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Recovery is Work. Have a Good Support System

Recovery, especially in the first few years, is work. You will only get out what you put in. I will share this and I’ll share it for those who struggle with addiction. When you stop the use of drugs and alcohol the only thing that gets better are the problems related to the use of drugs and alcohol. Everything else that you experienced prior to ever picking up a drink or drug, everything you are experiencing, and everything you will experience, will not go away because you stop using drugs and alcohol. If anything it comes in and just overwhelms you and floods you and makes it even harder to process and handle at first. If you’re a family member and your loved ones stop using drugs and alcohol and you think everything’s going to be okay, no it’s not. Don’t lie to yourself – the only thing that’s going to be okay now are the problems related to their drug and alcohol use are going to go away. Everything else about your inability to communicate with them, with your lack of trust to them, with your fear of their relapse, with your financial frustrations of supporting someone when you’re barely able to support yourself, none of that stuff goes away. If anything, it just starts to surface itself. So I don’t want anyone here to be under the wrong impression that when you stop using drugs and alcohol everything gets better. You want to know when it gets better? When you get better. If you want your life to change then you have to change. Straight up changing the use of substances or stopping uses that’s absolutely a positive change, don’t get me wrong, but it’s not the end-all be-all.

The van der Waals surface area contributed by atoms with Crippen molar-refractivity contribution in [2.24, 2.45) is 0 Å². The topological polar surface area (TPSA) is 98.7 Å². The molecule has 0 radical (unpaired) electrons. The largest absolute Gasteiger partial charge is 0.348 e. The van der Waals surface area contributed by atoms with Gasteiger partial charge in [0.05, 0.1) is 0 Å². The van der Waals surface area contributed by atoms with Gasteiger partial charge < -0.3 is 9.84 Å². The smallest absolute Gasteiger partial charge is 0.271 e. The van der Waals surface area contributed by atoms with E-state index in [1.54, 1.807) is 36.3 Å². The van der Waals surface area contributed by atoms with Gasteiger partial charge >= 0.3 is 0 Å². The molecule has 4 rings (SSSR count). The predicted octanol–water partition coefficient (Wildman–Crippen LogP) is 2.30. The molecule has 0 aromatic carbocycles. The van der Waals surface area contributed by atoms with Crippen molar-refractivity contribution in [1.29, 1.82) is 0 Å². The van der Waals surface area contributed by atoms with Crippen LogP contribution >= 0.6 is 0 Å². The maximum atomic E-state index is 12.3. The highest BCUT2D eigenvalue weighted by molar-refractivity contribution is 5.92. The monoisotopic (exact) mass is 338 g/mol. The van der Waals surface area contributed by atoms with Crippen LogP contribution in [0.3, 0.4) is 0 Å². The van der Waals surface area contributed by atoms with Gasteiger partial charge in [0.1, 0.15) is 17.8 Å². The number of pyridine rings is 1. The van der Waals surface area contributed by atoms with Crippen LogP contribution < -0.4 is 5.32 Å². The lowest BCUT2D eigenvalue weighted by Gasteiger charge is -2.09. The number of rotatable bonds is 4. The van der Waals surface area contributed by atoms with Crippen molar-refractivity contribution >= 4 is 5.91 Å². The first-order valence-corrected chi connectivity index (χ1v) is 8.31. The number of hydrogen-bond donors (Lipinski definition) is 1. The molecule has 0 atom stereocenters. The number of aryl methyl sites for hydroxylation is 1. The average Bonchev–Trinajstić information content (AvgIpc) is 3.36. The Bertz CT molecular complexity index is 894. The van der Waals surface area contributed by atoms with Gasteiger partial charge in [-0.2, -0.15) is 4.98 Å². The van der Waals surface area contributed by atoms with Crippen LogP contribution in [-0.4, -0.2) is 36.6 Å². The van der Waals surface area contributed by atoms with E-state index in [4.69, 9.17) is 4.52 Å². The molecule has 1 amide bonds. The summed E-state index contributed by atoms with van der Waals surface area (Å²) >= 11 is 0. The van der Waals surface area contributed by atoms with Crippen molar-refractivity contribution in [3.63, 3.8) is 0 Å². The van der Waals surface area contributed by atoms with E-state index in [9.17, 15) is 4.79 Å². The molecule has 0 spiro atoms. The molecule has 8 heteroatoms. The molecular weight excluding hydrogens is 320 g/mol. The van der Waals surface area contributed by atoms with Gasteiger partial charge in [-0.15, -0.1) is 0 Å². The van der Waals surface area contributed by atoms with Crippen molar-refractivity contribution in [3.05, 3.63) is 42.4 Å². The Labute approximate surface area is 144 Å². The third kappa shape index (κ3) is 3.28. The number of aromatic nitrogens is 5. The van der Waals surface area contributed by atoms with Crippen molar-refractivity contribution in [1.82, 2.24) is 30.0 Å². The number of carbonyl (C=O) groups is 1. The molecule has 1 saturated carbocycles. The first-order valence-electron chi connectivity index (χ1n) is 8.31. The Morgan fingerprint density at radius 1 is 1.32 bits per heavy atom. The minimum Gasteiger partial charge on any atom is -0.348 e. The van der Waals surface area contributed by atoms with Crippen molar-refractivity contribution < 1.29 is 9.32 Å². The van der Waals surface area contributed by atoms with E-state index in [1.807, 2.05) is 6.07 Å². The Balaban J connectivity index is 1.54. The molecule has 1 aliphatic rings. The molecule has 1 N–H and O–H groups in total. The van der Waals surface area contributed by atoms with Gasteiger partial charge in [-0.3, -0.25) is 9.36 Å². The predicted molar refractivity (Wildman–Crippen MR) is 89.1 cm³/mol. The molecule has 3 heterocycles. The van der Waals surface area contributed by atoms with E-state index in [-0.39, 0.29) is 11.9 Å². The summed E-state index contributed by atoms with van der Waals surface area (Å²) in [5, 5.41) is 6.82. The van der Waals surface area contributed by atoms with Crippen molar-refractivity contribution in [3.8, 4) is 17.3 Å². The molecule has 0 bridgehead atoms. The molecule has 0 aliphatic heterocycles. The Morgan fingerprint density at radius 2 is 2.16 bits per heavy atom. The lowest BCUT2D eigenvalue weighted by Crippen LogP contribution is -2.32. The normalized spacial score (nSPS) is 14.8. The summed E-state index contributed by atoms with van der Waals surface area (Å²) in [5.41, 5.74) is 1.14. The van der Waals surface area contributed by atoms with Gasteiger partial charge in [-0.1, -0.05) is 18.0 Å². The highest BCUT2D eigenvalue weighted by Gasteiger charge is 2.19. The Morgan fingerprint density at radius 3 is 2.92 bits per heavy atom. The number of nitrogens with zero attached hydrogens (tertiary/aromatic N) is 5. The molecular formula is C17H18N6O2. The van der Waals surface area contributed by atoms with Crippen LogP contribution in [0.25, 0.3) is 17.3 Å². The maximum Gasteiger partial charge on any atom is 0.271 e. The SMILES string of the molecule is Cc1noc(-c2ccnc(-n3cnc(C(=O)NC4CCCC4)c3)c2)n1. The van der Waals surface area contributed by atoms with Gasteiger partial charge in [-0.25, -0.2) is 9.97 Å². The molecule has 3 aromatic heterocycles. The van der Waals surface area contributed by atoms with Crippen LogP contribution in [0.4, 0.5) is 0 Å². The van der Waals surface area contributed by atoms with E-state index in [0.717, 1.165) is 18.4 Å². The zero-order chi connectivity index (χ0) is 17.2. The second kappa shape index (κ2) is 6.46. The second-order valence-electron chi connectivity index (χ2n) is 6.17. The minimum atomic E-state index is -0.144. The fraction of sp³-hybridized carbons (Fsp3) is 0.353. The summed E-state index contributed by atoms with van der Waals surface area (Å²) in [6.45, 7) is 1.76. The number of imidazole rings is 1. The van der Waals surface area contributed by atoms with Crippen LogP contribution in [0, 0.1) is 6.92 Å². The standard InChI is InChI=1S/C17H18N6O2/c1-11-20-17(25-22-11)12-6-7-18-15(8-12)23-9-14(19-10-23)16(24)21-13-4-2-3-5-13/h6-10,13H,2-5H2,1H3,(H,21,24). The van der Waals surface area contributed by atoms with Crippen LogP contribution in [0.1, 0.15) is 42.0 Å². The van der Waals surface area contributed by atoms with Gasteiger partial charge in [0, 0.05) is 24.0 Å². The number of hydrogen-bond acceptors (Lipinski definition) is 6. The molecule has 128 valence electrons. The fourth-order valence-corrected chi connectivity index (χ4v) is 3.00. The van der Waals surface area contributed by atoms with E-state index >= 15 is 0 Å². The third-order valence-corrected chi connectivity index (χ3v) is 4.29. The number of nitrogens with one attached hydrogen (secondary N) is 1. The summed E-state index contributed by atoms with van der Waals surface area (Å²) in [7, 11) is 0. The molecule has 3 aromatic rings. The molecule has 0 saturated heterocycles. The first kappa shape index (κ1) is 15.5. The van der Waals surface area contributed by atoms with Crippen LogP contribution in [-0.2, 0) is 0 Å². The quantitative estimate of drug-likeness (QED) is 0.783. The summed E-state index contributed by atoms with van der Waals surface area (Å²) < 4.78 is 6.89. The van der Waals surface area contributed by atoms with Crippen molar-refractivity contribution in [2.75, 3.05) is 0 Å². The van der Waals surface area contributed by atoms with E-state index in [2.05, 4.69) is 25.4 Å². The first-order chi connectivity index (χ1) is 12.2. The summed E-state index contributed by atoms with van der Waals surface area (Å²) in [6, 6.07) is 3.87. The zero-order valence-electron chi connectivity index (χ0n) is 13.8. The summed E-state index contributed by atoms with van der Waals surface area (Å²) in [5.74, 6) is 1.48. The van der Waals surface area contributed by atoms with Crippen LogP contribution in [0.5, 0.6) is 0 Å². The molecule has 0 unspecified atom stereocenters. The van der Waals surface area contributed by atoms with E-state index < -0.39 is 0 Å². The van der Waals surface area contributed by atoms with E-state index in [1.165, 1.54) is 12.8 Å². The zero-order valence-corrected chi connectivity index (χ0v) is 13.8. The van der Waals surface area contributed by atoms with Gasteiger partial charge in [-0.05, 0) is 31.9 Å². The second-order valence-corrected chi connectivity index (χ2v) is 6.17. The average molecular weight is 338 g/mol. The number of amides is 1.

The Power of Choice

Let’s see what Jess said. “That’s very similar to my upbringing being around constant cigarette smoke from my family and my two siblings became smokers. I never touched a single one because of always hating to be around it.” Yeah that’s really it. Then there could be someone that in your situation Jess would say, “I started smoking at the age of 13 because it felt so normal to me because everyone around me was doing it. So I didn’t think I was doing anything wrong.” So that’s the individuality that I’m talking about, that’s the power of choice that sometimes we think we don’t have. The only time you can actually see things and resolve them is when you can see them clearly. Not behind goggles. And you’re able to see them and you’re like, alright I have to deal with this right now because if I don’t, if I just sweep it under the rug, what’s gonna happen? The smell is going to come out sooner or later.

Understand the Value of Support Systems